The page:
Destitution Economies: Mapping Relationships of Enforced Precarity and
Session organizers: Kate Coddington (Durham University, UK), Deirdre Conlon
(University of Leeds, UK), Lauren Martin (Durham University, UK).
Recent and emerging work by critical geography and migration studies scholars
examines the incremental, ongoing, everyday, and seemingly banal sites and spaces
where forms of commodification, dispossession, and destitution are (re)produced in
immigration enforcement and in migration control and management. Scholarship on
migration ‘hotspots’ at Europe’s external borders and polymorphic borders (Burridge et
al. 2017; Martin and Prokkola, 2017; SocietyandSpace.org Nov 8, 2016), for example,
describes how states and power are respatialized and reconfigured to produce flexible,
surreptitious, and possibly unintended forms of control. In addition, research that goes
beyond privatization of immigration enforcement and management examines how
bureaucratized, commoditized domopolitics are embedded with the experiences of
detained migrants and asylum seekers on a daily basis (see Mountz, 2010; Darling, 2011;
Conlon and Hiemstra, 2016; Gill, 2016). Critical analyses of the intersections between
(humanitarian) care and control also explore how precarious, insecure, or clandestine
forms of subsistence for destitute asylum seekers as well as other irregular migrants
have become increasingly commonplace (Martin, 2015; Coddington, 2017; Lewis et al.
2015; Williams and Massaro, 2016; Mayblin, 2017).
Fundamental to this work is attention to political economies alongside a feminist
political geographical focus on the everyday workings of states and other agents and
institutions of power. Within this framework, economies are understood to incorporate
and also to exceed more traditional approaches to political economy. Here, economies
are taken to be about production and exchange; yet, simultaneously they are linked to
social, cultural, intersectional, and intimate relationships that manifest in uneven and
complicated ways (see Gilmore, 2007; Wilson, 2012; Pratt and Rosner, 2012; Katz,
2015). This work is also attentive to the slow violence (see Nixon, 2011; Pain, 2014;
Cahill et al. forthcoming) of current policy and practice in immigration enforcement and
control. Work on the reproduction of precariousness through immigration enforcement
therefore highlights the everyday, continual, staggered, and oft-invisible iterations of
structural violence that irregular migrants and other marginalized groups encounter
relentlessly in their day-to-day lives. We identify the production of ‘destitution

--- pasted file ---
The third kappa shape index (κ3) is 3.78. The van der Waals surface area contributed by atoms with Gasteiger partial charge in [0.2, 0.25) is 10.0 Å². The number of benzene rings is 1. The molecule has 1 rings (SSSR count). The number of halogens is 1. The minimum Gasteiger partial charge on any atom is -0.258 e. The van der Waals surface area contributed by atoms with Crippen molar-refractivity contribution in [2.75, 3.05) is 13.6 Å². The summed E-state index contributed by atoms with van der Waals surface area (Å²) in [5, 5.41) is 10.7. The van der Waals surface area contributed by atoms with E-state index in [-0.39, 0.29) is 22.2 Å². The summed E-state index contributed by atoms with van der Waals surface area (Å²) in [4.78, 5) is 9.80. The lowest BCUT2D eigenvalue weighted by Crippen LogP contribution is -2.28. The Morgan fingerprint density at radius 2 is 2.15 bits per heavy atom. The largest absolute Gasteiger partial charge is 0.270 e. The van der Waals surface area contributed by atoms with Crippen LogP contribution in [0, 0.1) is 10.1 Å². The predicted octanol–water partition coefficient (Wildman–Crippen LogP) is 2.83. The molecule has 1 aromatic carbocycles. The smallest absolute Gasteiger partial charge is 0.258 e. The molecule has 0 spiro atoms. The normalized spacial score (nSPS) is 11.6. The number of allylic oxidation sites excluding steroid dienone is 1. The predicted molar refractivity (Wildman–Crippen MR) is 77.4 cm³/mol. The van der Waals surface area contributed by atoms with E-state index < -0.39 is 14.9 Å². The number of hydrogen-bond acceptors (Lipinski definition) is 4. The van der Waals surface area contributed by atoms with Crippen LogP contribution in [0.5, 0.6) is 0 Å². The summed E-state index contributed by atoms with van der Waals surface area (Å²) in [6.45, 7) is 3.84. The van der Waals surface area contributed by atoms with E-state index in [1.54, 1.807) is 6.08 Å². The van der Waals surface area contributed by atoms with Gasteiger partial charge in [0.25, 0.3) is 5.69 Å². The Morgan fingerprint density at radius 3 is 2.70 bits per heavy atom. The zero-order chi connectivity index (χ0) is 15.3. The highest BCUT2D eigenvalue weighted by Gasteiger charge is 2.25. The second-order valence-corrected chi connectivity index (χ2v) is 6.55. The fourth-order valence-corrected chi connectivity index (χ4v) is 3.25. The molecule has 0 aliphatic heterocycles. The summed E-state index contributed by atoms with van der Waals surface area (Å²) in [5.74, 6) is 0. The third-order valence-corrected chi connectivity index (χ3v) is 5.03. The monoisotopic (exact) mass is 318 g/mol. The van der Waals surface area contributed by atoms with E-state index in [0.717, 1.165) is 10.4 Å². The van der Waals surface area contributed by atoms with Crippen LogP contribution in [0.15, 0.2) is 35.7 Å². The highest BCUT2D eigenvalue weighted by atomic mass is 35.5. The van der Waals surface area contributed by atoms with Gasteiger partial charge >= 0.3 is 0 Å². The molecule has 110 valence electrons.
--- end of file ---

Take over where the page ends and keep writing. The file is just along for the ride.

economies,’ the sites, spaces and practices where precarity and slow violence are
(re)produced and enacted for irregular migrants, as a key element of life for irregular
This paper session aims to build upon these urgent concerns and emergent research
contributions by bringing together political economic, feminist geographic, and
interdisciplinary work on sites, spaces and practices where (irregular) migration and
destitution economies converge. We invite submissions from those thinking about
destitution economies and/or engaged in related research and activism. Possible
themes may address (but are not limited to) these questions:
– Where do destitution economies take shape? How might they be identified,
mapped, and accounted for?
– How, precisely, do destitution economies work? How do forms of migration
management rely on destitution economies and also help to produce them?
How are they configured? What are their logics and/or limits?
– Who is involved in operating destitution economies? What roles do different
state / non-state agencies and actors play? What is gained (or lost) with their
– What are the short term and longer-term effects and impacts of destitution
economies vis-à-vis migrant everyday life, migration management/control, and
for critical conceptions of the same?
– What methodological challenges and opportunities are presented by ‘destitution
– How are / might critical researchers and migrant support activists/advocates
work (together) to challenge or disrupt the slow, incremental, and frequently
invisible violence that destitution economies effect?
Please send title and abstract of no more than 250 words by Friday October 20th 2017.
Abstracts and inquiries should be sent to: Deirdre Conlon firstname.lastname@example.org
and Kate Coddington email@example.com